Placing a liner or base has been a time-honored technique to protect and insulate the pulp from the onslaught of materials being placed to restore cavity preps. However, the necessity of placing a liner or base has become questionable. Certainly, a frank pulp exposure needs some type of covering to at least protect it from the mechanical insults of placing different restorative materials over it. Even the very deep preps where you may see “pink” underneath the thin dentin layer still covering the pulp probably need some type of liner.
But the standard of care has changed. There is widespread belief that leaving a layer of deep carious dentin so as not to take a chance in exposing the pulp in an asymptomatic tooth with no clinical or radiographic signs of irreversible pulpal disease gives the pulp the best chance to heal without the rigors of endodontic therapy. In these instances, it is prudent to place some type of bioactive liner that is not offensive to pulpal tissues and, at the same time, encourages the formation of reparative dentin.
The big question, of course, is what is the best type of liner? Or do we need a base, which is really just a thick liner? While calcium hydroxide has been the gold standard, it has largely been replaced by a new generation of calcium-releasing materials. Some of these newer materials are light-cured for clinical expediency, although the resin component in these light-cured versions have come under criticism as not being pulp-friendly.
And what about ionomers? Although dismissed as having low bond strength, possessing poor esthetics, and being old-fashioned, the ionomer family of materials continues to be used by many dentists. This group of materials basically consists of glass ionomers, which have been with us for many decades, and resin ionomers, the somewhat more recent addition to the clan. Both types presumably form a chemical bond to tooth structure and release more fluoride than any other class of materials. On the other hand, the amount of fluoride released by a liner or base buried under a composite material or a crown may be too minimal to have any efficacy.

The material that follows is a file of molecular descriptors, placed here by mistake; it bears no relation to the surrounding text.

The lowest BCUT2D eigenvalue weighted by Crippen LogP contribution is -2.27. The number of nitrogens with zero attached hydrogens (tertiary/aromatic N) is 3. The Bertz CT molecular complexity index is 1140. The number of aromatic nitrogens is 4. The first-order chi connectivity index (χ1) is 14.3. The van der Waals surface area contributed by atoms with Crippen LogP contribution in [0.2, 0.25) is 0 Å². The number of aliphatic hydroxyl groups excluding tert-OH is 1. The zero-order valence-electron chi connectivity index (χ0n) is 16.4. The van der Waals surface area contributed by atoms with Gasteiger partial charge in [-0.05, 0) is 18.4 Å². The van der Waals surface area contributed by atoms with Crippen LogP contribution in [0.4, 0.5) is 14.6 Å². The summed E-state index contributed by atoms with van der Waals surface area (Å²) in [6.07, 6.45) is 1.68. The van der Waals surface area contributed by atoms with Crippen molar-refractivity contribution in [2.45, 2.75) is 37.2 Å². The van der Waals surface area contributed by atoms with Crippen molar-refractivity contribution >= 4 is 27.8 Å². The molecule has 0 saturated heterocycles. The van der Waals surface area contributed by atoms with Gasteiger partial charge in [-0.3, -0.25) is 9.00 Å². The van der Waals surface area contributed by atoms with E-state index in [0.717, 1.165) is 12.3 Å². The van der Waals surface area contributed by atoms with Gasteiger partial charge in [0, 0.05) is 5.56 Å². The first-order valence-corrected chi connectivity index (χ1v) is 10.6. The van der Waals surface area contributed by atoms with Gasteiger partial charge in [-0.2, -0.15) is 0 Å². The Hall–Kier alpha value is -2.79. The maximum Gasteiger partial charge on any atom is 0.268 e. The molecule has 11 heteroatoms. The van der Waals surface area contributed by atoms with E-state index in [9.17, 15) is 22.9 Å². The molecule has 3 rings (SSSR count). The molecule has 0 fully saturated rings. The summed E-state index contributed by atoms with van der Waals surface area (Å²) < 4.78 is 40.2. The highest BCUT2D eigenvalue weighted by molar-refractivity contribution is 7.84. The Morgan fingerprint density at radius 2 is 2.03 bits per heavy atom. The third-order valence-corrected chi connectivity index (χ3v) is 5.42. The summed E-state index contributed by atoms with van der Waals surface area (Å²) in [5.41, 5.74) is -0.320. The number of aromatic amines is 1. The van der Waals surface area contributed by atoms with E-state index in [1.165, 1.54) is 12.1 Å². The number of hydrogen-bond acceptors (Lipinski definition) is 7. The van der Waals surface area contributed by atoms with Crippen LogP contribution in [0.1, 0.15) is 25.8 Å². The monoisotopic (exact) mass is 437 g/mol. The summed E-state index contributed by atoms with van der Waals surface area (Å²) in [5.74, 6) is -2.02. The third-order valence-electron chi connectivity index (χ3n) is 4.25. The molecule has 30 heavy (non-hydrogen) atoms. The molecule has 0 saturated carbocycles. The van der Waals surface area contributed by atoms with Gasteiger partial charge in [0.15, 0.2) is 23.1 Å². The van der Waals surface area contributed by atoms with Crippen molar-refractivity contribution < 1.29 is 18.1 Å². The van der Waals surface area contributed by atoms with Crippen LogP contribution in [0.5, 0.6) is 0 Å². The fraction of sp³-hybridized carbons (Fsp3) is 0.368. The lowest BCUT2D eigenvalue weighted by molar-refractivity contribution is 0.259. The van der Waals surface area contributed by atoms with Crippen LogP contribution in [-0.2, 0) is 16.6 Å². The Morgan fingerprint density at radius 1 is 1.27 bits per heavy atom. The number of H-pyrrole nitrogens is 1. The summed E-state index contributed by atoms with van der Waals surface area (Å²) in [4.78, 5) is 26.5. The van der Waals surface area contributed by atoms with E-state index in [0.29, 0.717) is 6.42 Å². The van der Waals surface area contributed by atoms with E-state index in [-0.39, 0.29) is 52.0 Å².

While all glass ionomers are self-cured, their resin cousins are available in both self-cured and dual-cured versions and form a chemical bond with overlaid composite when used as a liner or base. Etching a resin ionomer to increase its bond strength to resin is neither necessary nor advantageous. On the other hand, inadvertent etching will not interfere with the bond of a resin ionomer to composite.
However, no ionomer is recommended to be placed directly on a pulp exposure. So, if an ionomer liner or base is placed, another, more pulp-accommodating material needs to be placed first and the ionomer is layered on top of it to aid in protecting the pulp. But is this really necessary with the current generation of pulp protective materials? The answer is doubtful, but there is enough uncertainty that keeps some dentists playing it safe and continuing to use these products.
Powder/Liquid (hand-mixed) This is the old standby for ionomers, but it also applies to some MTA products. It allows you to vary the viscosity, does not require any special equipment, any amount can be mixed at the same time, and it is typically still the least expensive alternative. However, it can be very messy, the consistency of the mixes depends on the expertise of the person doing the mixing, and the cleanup can be a nuisance unless you are using disposable spatulas.
Powder/Liquid (capsule-mixed in a triturator) At least one, tricalcium silicate product uses this mixing protocol, but it still needs to be placed manually.
Paste/Paste (hand-mixed) Resin-containing materials, usually dual-cured. Much less messy than powder/liquid, dispensing is typically calibrated, and mixing is fairly easy, taking the human factor somewhat out of the equation. And you can still mix any volume of material that is needed. However, cleanup is still a nuisance, some type of instrument is usually needed to extrude the material, and the cost is higher. Nevertheless, this option is a step up from powder/liquid.
Paste (single-component) Light-cured, syringe dispensed. By far, the easiest of all types of liners to use. All contain resin.
Flow Graded on a grid going from 0-5, with 0 being very runny and 5 having virtually no flow.
Hardness Discs of material are fabricated and then placed in a digital hardness tester to determine the Knoop hardness (KHN). Harder materials may resist occlusal forces better than softer ones.